Okay, how square am I? My very use of the word “square” probably tells you. Maybe I should say “unhip”—but that’s probably even more square. Squarer. Anyway, here’s the truth. I’ve never been to a rave. Until now.
Upintheair Theatre’s 120bpm aims in part at people like me. Set in a warehouse above a body shop, the play recreates a rave with a DJ providing the incessant 120 beats per minute of electronic music that drives the dancing. The bottoms of my feet are still buzzing.
A character called Professor (Frano Marsic) gives us first-timers a lesson on The Three Pillars of the Rave Community: House Music, Dancing, and Drugs. Another character, Foster (Kyle Jespersen), a newby from the burbs attending his first rave, gets instructions from the veteran ravers that help enlighten us, too.
But the play also speaks to an audience of twenty-somethings familiar with rave culture. They recognize themselves in the characters, laugh at things I don’t get, share with the actors a nostalgia for, like, five years ago when they were all eighteen and naïve like the characters.
What really surprised me was how dark and pessimistic the play turns out to be.
But first. You have to phone ahead and find out where to meet. There you get a map to the secret “illegal” venue (which in actuality is perfectly legal and licensed). The play begins in the lineup on the staircase where Foster tries to get in without paying: “I know the DJ!”
Initially, the rave seems a healthy alternative to mainstream society, “a haven for freaks and strangers,” where geeky kids can express themselves unselfconsciously on the dance floor. They include spinny Pixie (Sara Bynoe) in halter top and fairy wings, intense Hero (David Patrick Flemming), his ex-girlfriend Ange (Caitlin Fulton), Bob the dealer (Chris Frary), and three “death ravers” in black. Everyone is supportive of each other and there’s a lot of hugging.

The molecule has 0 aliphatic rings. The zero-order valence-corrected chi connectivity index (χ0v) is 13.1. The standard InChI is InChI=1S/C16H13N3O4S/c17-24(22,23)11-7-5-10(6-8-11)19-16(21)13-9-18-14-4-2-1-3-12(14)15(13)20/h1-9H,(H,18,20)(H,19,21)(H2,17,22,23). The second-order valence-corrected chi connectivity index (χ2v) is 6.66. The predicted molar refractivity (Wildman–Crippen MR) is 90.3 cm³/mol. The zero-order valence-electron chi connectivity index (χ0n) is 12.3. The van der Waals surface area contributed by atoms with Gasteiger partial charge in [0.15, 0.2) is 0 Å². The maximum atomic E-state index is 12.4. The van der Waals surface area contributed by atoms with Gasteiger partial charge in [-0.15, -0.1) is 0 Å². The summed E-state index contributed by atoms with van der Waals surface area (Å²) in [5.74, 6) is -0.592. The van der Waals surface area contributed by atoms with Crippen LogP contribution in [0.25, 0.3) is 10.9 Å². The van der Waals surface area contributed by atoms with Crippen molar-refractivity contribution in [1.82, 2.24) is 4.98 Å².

There’s also a lot of drugs, mainly ecstasy, but also pot, coke, even crystal meth. It soon becomes clear that the real point of the rave for these badly messed up kids is to get utterly wasted. Drug-fuelled trance dancing for hours does nothing to fill the emptiness in their lives. It’s all just fun until somebody od’s.
The uneven script, co-written by directors Daniel Martin and David Mott, successfully exposes the failures of rave culture to live up to its own ideals but draws all the characters with a depressing sameness. The venue is cool but has terrible sight lines. Strong performances by Flemming and Jespersen anchor a pretty good ensemble.
For us squares this is a rave without risk. No one will ask you to dance. But you might be asked if you want Vick’s on your nipples.